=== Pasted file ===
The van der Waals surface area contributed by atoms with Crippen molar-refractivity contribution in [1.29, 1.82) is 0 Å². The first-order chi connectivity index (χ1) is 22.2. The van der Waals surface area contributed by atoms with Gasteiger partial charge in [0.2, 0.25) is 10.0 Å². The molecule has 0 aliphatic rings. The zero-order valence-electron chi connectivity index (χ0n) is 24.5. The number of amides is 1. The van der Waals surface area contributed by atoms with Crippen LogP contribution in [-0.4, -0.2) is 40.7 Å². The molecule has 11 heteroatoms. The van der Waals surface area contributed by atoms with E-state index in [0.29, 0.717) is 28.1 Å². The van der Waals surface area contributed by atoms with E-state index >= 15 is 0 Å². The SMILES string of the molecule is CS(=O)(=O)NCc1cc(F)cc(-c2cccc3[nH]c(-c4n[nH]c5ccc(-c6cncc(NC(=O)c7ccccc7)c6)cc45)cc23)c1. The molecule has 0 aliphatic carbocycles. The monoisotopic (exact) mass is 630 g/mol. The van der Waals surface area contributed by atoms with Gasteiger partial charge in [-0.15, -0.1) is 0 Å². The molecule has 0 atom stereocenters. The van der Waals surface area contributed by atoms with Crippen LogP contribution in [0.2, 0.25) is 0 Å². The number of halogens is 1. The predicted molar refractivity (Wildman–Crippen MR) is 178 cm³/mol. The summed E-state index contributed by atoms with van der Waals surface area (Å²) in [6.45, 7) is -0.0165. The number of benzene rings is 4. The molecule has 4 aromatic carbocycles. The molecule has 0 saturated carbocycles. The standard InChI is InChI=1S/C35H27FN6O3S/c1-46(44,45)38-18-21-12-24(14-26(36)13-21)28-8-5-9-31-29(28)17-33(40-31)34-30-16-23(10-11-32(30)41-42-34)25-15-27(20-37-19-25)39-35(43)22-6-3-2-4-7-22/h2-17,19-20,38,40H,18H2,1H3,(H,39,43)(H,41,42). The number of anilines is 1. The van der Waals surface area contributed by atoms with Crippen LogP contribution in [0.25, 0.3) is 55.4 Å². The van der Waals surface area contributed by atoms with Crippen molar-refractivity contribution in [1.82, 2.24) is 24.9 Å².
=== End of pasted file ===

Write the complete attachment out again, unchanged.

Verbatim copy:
The van der Waals surface area contributed by atoms with Crippen molar-refractivity contribution in [1.29, 1.82) is 0 Å². The first-order chi connectivity index (χ1) is 22.2. The van der Waals surface area contributed by atoms with Gasteiger partial charge in [0.2, 0.25) is 10.0 Å². The molecule has 0 aliphatic rings. The zero-order valence-electron chi connectivity index (χ0n) is 24.5. The number of amides is 1. The van der Waals surface area contributed by atoms with Crippen LogP contribution in [-0.4, -0.2) is 40.7 Å². The molecule has 11 heteroatoms. The van der Waals surface area contributed by atoms with E-state index in [0.29, 0.717) is 28.1 Å². The van der Waals surface area contributed by atoms with E-state index >= 15 is 0 Å². The SMILES string of the molecule is CS(=O)(=O)NCc1cc(F)cc(-c2cccc3[nH]c(-c4n[nH]c5ccc(-c6cncc(NC(=O)c7ccccc7)c6)cc45)cc23)c1. The molecule has 0 aliphatic carbocycles. The monoisotopic (exact) mass is 630 g/mol. The van der Waals surface area contributed by atoms with Gasteiger partial charge in [-0.15, -0.1) is 0 Å². The molecule has 0 atom stereocenters. The van der Waals surface area contributed by atoms with Crippen LogP contribution in [0.2, 0.25) is 0 Å². The number of halogens is 1. The predicted molar refractivity (Wildman–Crippen MR) is 178 cm³/mol. The summed E-state index contributed by atoms with van der Waals surface area (Å²) in [6.45, 7) is -0.0165. The number of benzene rings is 4. The molecule has 4 aromatic carbocycles. The molecule has 0 saturated carbocycles. The standard InChI is InChI=1S/C35H27FN6O3S/c1-46(44,45)38-18-21-12-24(14-26(36)13-21)28-8-5-9-31-29(28)17-33(40-31)34-30-16-23(10-11-32(30)41-42-34)25-15-27(20-37-19-25)39-35(43)22-6-3-2-4-7-22/h2-17,19-20,38,40H,18H2,1H3,(H,39,43)(H,41,42). The number of anilines is 1. The van der Waals surface area contributed by atoms with Crippen LogP contribution in [0.25, 0.3) is 55.4 Å². The van der Waals surface area contributed by atoms with Crippen molar-refractivity contribution in [1.82, 2.24) is 24.9 Å².